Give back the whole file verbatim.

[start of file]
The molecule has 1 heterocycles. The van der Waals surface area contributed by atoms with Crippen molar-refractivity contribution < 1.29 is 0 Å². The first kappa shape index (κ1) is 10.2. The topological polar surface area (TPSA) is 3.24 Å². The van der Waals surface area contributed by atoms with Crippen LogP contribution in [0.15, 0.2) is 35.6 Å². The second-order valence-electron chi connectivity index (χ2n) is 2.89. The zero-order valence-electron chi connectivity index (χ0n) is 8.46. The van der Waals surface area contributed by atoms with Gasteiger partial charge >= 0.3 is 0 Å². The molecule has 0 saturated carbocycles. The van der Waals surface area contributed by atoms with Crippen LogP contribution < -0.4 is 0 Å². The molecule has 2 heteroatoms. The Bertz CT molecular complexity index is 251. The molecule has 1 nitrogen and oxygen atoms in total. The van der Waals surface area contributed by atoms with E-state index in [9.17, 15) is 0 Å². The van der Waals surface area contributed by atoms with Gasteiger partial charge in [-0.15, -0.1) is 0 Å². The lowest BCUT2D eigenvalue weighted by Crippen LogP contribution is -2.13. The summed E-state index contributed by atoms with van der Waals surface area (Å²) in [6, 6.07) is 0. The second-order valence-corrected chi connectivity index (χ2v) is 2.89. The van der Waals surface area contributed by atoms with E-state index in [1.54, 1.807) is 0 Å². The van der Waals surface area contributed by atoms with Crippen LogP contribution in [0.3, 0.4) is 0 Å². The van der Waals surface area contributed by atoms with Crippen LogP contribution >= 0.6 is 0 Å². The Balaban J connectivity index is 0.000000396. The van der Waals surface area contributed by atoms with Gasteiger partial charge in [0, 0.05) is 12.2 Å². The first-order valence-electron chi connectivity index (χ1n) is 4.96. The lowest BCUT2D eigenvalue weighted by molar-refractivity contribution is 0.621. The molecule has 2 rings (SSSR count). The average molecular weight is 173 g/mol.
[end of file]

The molecule has 1 heterocycles. The van der Waals surface area contributed by atoms with Crippen molar-refractivity contribution < 1.29 is 0 Å². The first kappa shape index (κ1) is 10.2. The topological polar surface area (TPSA) is 3.24 Å². The van der Waals surface area contributed by atoms with Crippen LogP contribution in [0.15, 0.2) is 35.6 Å². The second-order valence-electron chi connectivity index (χ2n) is 2.89. The zero-order valence-electron chi connectivity index (χ0n) is 8.46. The van der Waals surface area contributed by atoms with Gasteiger partial charge >= 0.3 is 0 Å². The molecule has 0 saturated carbocycles. The van der Waals surface area contributed by atoms with Crippen LogP contribution < -0.4 is 0 Å². The molecule has 2 heteroatoms. The Bertz CT molecular complexity index is 251. The molecule has 1 nitrogen and oxygen atoms in total. The van der Waals surface area contributed by atoms with E-state index in [9.17, 15) is 0 Å². The van der Waals surface area contributed by atoms with Gasteiger partial charge in [-0.15, -0.1) is 0 Å². The lowest BCUT2D eigenvalue weighted by Crippen LogP contribution is -2.13. The summed E-state index contributed by atoms with van der Waals surface area (Å²) in [6, 6.07) is 0. The second-order valence-corrected chi connectivity index (χ2v) is 2.89. The van der Waals surface area contributed by atoms with E-state index in [1.54, 1.807) is 0 Å². The van der Waals surface area contributed by atoms with Crippen LogP contribution in [0.3, 0.4) is 0 Å². The van der Waals surface area contributed by atoms with Crippen LogP contribution >= 0.6 is 0 Å². The Balaban J connectivity index is 0.000000396. The van der Waals surface area contributed by atoms with Gasteiger partial charge in [0, 0.05) is 12.2 Å². The first-order valence-electron chi connectivity index (χ1n) is 4.96. The lowest BCUT2D eigenvalue weighted by molar-refractivity contribution is 0.621. The molecule has 2 rings (SSSR count). The average molecular weight is 173 g/mol.